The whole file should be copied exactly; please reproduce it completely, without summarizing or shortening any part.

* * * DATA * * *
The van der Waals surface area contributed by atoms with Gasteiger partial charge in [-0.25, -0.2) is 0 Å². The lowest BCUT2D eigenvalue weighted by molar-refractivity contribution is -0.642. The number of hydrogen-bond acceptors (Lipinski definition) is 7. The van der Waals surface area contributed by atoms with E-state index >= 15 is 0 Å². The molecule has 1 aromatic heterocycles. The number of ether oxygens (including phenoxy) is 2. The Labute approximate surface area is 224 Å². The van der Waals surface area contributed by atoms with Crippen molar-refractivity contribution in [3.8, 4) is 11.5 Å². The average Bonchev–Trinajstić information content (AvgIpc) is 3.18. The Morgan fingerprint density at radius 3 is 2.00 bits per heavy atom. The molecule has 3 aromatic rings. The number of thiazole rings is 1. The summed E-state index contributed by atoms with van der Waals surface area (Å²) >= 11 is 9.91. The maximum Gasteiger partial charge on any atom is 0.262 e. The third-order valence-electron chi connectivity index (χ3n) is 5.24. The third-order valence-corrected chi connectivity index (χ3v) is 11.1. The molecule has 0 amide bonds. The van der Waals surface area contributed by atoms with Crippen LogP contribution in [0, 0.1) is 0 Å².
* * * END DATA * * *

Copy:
The van der Waals surface area contributed by atoms with Gasteiger partial charge in [-0.25, -0.2) is 0 Å². The lowest BCUT2D eigenvalue weighted by molar-refractivity contribution is -0.642. The number of hydrogen-bond acceptors (Lipinski definition) is 7. The van der Waals surface area contributed by atoms with E-state index >= 15 is 0 Å². The molecule has 1 aromatic heterocycles. The number of ether oxygens (including phenoxy) is 2. The Labute approximate surface area is 224 Å². The van der Waals surface area contributed by atoms with Crippen molar-refractivity contribution in [3.8, 4) is 11.5 Å². The average Bonchev–Trinajstić information content (AvgIpc) is 3.18. The Morgan fingerprint density at radius 3 is 2.00 bits per heavy atom. The molecule has 3 aromatic rings. The number of thiazole rings is 1. The summed E-state index contributed by atoms with van der Waals surface area (Å²) >= 11 is 9.91. The maximum Gasteiger partial charge on any atom is 0.262 e. The third-order valence-electron chi connectivity index (χ3n) is 5.24. The third-order valence-corrected chi connectivity index (χ3v) is 11.1. The molecule has 0 amide bonds. The van der Waals surface area contributed by atoms with Crippen LogP contribution in [0, 0.1) is 0 Å².